Finding solutions to the Israeli-Palestinian conflict is the not-inconsiderable task of the new Peace Academy in The Hague. Professor Maurits Berger and twelve students from different conflict zones are starting a creative thinking process that aims to discover the basic conditions for peace in the Middle East.
From a queer art exhibition to a podcast about people with disabilities, the JEDI Fund this year again honored several projects that contribute to diversity and inclusion.
An online module (in English) is now available for students and staff that explains the possibilities and misuse of GenAI, LLMs and Machine Translation. It contains videos, quizzes and information about the use and abuse of ChatGPT, for example. This is a first basic module about what LLMs are and how they work.
It is time to get to know a new face at International Studies. Sarah Wolff has been professor of International Studies and Global Politics since 8 January. She just started teaching in our programme in a thesis seminar. What is her field of specialty and what are her academic interests? Where else will we encounter her at International Studies?
It is a terrible cliché, at the start of a new year, to come up with a statement about the uncertain times we live in. Every generation has a tendency to think that their time is marked by humanity’s largest challenges. It gives us pause for thought to realize that we are not the first, and will certainly not be the last, to think along these lines. Recently, two thought-provoking reflections appeared, which offer hope, especially when you feel troubled by bleak thoughts about conflicts and the future of humanity.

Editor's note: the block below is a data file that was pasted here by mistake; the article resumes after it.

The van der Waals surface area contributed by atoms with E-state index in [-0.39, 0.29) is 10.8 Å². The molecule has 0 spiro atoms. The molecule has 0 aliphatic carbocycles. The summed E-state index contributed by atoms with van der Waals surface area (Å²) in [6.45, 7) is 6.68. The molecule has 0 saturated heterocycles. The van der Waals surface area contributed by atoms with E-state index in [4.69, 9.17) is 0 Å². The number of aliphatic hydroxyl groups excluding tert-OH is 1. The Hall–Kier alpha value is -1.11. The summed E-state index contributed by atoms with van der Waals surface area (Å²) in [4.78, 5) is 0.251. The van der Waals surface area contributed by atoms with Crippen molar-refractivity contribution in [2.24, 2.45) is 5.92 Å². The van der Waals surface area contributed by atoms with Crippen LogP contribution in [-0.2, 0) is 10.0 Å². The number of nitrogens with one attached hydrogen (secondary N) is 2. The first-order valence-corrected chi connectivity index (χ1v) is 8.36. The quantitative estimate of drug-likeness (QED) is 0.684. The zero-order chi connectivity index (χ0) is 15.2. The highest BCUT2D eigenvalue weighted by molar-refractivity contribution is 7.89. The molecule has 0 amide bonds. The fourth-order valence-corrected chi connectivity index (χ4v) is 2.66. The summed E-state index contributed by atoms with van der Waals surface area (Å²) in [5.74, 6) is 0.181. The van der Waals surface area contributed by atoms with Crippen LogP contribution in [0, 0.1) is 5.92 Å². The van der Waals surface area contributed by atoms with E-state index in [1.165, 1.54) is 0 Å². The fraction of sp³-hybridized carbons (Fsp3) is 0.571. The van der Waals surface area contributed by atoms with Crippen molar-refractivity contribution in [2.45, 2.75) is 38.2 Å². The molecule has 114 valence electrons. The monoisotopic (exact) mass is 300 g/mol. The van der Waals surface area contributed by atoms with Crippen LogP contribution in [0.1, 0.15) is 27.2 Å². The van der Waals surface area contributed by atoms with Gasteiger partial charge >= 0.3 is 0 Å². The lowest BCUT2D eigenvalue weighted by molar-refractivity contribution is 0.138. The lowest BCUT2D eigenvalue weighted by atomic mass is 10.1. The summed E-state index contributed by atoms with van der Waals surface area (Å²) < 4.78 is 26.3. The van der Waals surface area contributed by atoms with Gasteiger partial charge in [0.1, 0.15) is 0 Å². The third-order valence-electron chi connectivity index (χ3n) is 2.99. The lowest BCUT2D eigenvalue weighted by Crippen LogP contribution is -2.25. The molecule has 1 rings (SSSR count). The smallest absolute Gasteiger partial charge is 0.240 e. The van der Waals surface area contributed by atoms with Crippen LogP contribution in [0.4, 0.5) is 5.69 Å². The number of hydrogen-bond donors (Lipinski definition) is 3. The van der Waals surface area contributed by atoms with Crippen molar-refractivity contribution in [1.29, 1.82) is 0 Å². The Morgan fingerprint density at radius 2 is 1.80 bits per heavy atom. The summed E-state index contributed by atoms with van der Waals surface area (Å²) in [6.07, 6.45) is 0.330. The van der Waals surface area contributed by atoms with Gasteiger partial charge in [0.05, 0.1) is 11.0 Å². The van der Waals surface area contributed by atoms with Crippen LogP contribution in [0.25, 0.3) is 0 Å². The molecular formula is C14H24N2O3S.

What to read and watch this Winter holiday? According to good tradition, the International Studies Blog has collected tips from your lecturers.
On Wednesday 29 November 2023, a panel was held on the controversial recent book of staff member Dr Jeff Fynn Paul, called Not Stolen: The truth about European Colonialism in the New World. Already before and right after its publication, the book was met with some criticism from within the Leiden academic community, as became clear from the article submitted by an anonymous student to BAISmag* (followed by Dr. Fynn Paul’s response**) as well as the initial postponement of the panel.
While good wishes should naturally be welcomed any time, there is a long tradition to extend well wishes and good will at the end of the year. Today the ‘Happy Holidays’ wish appears most common, replacing the ‘Merry Christmas’ wish, which has a long historical pedigree in the West. Still, ‘Happy Holidays’ derives etymologically from the old English haliday, which means holy day.* In Christianity the holy days refer to the period of Advent, four Sundays leading up to Christmas day and also include Epiphany on 6 January. In a diverse and secularizing world, not only language is changing but also the wording of wishes is subject to diversification. For some, the ‘War on Christmas’ wishes can sometimes become intense.
A new introduction to Religious Studies, a first in International Studies.
On Wednesday 18 October, Prof.dr.mr. Maurits Berger, professor of Islam and the West, and Prof. dr. Sarah Cramsey, professor of Judaism and Diaspora Studies, invited International Studies students for an information session about the ongoing situation in Israel and Gaza.